What is in your medicine cabinet could be more dangerous than what is in your driveway.

That's the takeaway from a new report on the growing epidemic of prescription drug abuse from the Los Angeles Times. Drug deaths have doubled within a decade, while traffic fatalities have declined.

According to preliminary data from the U.S. Centers for Disease Control and Prevention (CDC) drugs killed at least 37,485 people nationwide in 2009.

See the interactive map: Rise in drug-induced deaths since 2000

"Fueling the surge in deaths are prescription pain and anxiety drugs that are potent, highly addictive and especially dangerous when combined with one another or with other drugs or alcohol. Among the most commonly abused are OxyContin, Vicodin, Xanax and Soma." The Times explains.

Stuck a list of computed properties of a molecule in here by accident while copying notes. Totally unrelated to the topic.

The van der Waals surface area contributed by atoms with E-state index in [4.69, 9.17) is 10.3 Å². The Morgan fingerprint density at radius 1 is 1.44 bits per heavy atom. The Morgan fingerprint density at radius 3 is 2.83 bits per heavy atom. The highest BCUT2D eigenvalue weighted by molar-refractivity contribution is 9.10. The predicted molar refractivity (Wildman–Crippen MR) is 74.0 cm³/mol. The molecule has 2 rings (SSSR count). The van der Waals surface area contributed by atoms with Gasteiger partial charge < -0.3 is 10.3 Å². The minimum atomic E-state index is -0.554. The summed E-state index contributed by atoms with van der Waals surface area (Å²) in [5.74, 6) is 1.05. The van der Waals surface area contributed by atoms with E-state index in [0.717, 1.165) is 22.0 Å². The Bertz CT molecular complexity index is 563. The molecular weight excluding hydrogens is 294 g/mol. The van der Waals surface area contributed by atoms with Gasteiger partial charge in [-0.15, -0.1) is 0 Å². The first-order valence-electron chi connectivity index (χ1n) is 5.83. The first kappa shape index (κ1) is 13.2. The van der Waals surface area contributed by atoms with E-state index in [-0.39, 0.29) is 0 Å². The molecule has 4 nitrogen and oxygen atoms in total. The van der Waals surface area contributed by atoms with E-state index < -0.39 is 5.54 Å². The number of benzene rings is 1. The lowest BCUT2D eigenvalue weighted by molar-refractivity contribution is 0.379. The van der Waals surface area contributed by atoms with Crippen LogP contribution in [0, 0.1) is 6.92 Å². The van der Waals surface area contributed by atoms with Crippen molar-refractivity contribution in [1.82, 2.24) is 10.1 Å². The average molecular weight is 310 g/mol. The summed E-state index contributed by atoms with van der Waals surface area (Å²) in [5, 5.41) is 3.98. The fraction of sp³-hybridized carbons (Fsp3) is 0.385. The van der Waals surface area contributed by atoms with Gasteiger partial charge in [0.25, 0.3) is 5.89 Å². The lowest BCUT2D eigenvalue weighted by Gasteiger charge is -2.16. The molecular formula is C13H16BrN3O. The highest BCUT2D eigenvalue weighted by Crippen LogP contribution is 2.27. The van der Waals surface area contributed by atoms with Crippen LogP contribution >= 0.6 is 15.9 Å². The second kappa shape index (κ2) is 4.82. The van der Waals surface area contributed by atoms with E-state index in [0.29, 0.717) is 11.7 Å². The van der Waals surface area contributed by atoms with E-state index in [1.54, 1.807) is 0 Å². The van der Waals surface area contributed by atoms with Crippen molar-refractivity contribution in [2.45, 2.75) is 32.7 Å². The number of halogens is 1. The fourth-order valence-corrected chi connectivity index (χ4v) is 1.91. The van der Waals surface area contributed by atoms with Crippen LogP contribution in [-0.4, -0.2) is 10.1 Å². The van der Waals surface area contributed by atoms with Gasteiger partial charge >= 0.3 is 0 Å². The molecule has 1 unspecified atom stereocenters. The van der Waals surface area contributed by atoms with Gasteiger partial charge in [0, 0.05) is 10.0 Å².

Read More about abused drugs: Football and Painkillers

Amy S.B. Bohnert, a researcher at the University of Michigan Medical School who is studying ways to lower the risk of prescription drugs told the Times: "It's a wonderful medical advancement that we can treat pain. But we haven't figured out the safety belt yet."

Read the full article from the Los Angeles Times here.


The Los Angeles Times, "Drug deaths now outnumber traffic fatalities in U.S., data show" By Lisa Girion, Scott Glover and Doug Smith, September 17, 2011